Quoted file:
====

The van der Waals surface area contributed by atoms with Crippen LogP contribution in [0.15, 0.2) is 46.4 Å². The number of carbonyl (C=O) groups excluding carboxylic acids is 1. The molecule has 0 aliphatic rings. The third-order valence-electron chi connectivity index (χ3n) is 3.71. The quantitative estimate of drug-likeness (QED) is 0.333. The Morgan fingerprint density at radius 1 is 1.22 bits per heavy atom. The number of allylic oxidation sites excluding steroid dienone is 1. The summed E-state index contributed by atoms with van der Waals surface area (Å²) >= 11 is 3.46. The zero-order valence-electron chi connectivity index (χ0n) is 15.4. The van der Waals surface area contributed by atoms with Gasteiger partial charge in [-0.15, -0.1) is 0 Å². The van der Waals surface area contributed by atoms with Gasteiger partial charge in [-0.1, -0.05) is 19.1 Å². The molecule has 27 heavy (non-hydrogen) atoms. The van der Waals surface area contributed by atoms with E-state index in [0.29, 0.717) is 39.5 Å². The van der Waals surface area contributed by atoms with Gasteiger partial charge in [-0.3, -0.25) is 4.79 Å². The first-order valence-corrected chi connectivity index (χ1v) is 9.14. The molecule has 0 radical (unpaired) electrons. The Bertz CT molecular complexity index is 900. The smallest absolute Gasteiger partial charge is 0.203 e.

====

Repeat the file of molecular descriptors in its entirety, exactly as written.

The van der Waals surface area contributed by atoms with Crippen LogP contribution in [0.15, 0.2) is 46.4 Å². The number of carbonyl (C=O) groups excluding carboxylic acids is 1. The molecule has 0 aliphatic rings. The third-order valence-electron chi connectivity index (χ3n) is 3.71. The quantitative estimate of drug-likeness (QED) is 0.333. The Morgan fingerprint density at radius 1 is 1.22 bits per heavy atom. The number of allylic oxidation sites excluding steroid dienone is 1. The summed E-state index contributed by atoms with van der Waals surface area (Å²) >= 11 is 3.46. The zero-order valence-electron chi connectivity index (χ0n) is 15.4. The van der Waals surface area contributed by atoms with Gasteiger partial charge in [-0.15, -0.1) is 0 Å². The van der Waals surface area contributed by atoms with Gasteiger partial charge in [-0.1, -0.05) is 19.1 Å². The molecule has 27 heavy (non-hydrogen) atoms. The van der Waals surface area contributed by atoms with E-state index in [0.29, 0.717) is 39.5 Å². The van der Waals surface area contributed by atoms with Gasteiger partial charge in [-0.3, -0.25) is 4.79 Å². The first-order valence-corrected chi connectivity index (χ1v) is 9.14. The molecule has 0 radical (unpaired) electrons. The Bertz CT molecular complexity index is 900. The smallest absolute Gasteiger partial charge is 0.203 e.